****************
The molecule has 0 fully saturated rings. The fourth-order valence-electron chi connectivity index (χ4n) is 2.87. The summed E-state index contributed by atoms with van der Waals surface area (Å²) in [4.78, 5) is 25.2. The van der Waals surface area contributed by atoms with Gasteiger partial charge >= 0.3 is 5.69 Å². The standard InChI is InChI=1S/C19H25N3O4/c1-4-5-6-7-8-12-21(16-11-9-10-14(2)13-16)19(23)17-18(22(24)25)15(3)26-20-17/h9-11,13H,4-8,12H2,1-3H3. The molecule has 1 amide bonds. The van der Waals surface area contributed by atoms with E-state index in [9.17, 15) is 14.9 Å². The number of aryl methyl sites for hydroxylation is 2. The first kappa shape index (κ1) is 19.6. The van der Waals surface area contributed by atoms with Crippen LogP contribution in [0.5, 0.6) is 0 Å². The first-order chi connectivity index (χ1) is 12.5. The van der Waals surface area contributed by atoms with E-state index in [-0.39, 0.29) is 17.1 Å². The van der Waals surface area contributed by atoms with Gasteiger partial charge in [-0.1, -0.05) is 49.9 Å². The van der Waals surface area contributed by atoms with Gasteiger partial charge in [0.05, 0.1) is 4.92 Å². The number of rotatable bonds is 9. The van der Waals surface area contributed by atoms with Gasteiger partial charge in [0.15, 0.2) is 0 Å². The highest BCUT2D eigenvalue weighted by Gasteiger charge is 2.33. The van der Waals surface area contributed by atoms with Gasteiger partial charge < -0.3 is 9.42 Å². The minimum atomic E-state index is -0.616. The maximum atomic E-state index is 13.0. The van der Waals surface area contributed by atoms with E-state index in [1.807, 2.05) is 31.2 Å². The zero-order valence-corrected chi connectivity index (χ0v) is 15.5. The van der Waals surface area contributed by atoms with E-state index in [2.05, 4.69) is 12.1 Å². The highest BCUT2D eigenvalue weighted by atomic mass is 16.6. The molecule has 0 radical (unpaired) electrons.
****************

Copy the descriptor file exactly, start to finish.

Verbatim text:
The molecule has 0 fully saturated rings. The fourth-order valence-electron chi connectivity index (χ4n) is 2.87. The summed E-state index contributed by atoms with van der Waals surface area (Å²) in [4.78, 5) is 25.2. The van der Waals surface area contributed by atoms with Gasteiger partial charge >= 0.3 is 5.69 Å². The standard InChI is InChI=1S/C19H25N3O4/c1-4-5-6-7-8-12-21(16-11-9-10-14(2)13-16)19(23)17-18(22(24)25)15(3)26-20-17/h9-11,13H,4-8,12H2,1-3H3. The molecule has 1 amide bonds. The van der Waals surface area contributed by atoms with E-state index in [9.17, 15) is 14.9 Å². The number of aryl methyl sites for hydroxylation is 2. The first kappa shape index (κ1) is 19.6. The van der Waals surface area contributed by atoms with Crippen LogP contribution in [0.5, 0.6) is 0 Å². The first-order chi connectivity index (χ1) is 12.5. The van der Waals surface area contributed by atoms with E-state index in [-0.39, 0.29) is 17.1 Å². The van der Waals surface area contributed by atoms with Gasteiger partial charge in [-0.1, -0.05) is 49.9 Å². The van der Waals surface area contributed by atoms with Gasteiger partial charge in [0.05, 0.1) is 4.92 Å². The number of rotatable bonds is 9. The van der Waals surface area contributed by atoms with Gasteiger partial charge in [0.15, 0.2) is 0 Å². The highest BCUT2D eigenvalue weighted by Gasteiger charge is 2.33. The van der Waals surface area contributed by atoms with Gasteiger partial charge < -0.3 is 9.42 Å². The minimum atomic E-state index is -0.616. The maximum atomic E-state index is 13.0. The van der Waals surface area contributed by atoms with E-state index in [1.807, 2.05) is 31.2 Å². The zero-order valence-corrected chi connectivity index (χ0v) is 15.5. The van der Waals surface area contributed by atoms with E-state index in [2.05, 4.69) is 12.1 Å². The highest BCUT2D eigenvalue weighted by atomic mass is 16.6. The molecule has 0 radical (unpaired) electrons.